Sunday, September 09, 2007


The Video Refusers, Part 2

Andrew Orsatti, you may recall, recently made the not unreasonable request that, whatever sanctions we invoke against players for violent conduct after the fact, we should remain FIFA compliant in doing so. His concern is that the FFA may be acting outside FIFA regulations in suspending players for incidents that referees have noticed, but ignored.

I’m not sure this is the case, though. The well-publicized FIFA clampdown on the increasing use of video technology took the form of a circular missive to national federations in 2002; the story is detailed here.

Notice the following:

The decision to prevent referees from taking a second look at controversial incidents after a game is seen as a shock move.


It states: "The referee may only change a decision on realizing that it is incorrect or, at his discretion, on the advice of an assistant referee, provided that he has NOT restarted play."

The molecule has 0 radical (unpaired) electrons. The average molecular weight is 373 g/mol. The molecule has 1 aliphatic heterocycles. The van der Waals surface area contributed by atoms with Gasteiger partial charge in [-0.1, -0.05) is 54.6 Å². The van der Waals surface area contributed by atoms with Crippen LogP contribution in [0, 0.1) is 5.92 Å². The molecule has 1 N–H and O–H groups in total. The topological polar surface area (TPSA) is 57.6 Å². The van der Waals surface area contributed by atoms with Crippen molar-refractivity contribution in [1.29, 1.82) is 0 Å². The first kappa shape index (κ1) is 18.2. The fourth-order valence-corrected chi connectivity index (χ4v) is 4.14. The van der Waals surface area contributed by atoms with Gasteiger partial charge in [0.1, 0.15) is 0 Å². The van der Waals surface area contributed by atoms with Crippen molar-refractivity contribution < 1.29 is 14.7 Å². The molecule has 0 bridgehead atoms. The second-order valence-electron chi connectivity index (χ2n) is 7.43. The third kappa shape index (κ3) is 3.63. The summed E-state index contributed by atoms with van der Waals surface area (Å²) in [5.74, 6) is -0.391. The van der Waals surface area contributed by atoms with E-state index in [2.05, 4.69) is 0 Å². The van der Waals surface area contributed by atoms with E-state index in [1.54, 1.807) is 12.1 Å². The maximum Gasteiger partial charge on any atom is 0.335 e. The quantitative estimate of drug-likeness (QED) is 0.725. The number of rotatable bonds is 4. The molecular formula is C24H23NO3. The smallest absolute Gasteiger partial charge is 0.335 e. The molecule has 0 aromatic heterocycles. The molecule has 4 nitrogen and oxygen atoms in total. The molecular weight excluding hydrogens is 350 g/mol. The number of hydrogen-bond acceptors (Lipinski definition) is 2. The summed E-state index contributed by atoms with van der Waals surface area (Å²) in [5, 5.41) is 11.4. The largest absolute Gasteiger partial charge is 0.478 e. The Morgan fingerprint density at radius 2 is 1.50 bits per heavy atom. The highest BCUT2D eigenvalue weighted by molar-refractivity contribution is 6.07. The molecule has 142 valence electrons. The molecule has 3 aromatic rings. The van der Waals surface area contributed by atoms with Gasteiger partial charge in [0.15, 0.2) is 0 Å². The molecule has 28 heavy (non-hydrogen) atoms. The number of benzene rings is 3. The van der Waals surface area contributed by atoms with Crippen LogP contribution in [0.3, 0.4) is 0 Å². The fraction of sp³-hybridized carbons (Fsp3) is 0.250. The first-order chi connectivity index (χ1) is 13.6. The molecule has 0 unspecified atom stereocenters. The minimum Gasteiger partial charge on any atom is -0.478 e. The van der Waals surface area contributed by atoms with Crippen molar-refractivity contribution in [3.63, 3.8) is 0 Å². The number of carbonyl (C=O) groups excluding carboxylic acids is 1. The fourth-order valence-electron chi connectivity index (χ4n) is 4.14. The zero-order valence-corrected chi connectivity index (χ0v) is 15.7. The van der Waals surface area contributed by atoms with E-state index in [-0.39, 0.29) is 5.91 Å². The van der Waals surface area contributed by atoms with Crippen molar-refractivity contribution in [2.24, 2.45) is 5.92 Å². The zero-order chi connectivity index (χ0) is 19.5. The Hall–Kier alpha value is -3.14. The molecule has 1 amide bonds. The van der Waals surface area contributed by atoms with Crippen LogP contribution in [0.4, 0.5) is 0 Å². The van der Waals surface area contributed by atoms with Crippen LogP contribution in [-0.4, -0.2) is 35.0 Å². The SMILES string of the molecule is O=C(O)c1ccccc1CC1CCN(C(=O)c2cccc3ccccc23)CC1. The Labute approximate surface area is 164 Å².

That’s right. The referee. But what about the administrative body concerned?

A quibble? Perhaps. I certainly doubt whether FIFA intended to leave such a loophole, since the import of their statements around that time seemed to be that the referee’s decisions were sacrosanct. But I can’t actually see why a review of contentious incidents by a judiciary panel, even incidents upon which the ref has already (presumably) passed judgement, would contravene FIFA’s edicts on the matter.

In the converse situation, of course, there is currently no room for a review (although there should be).

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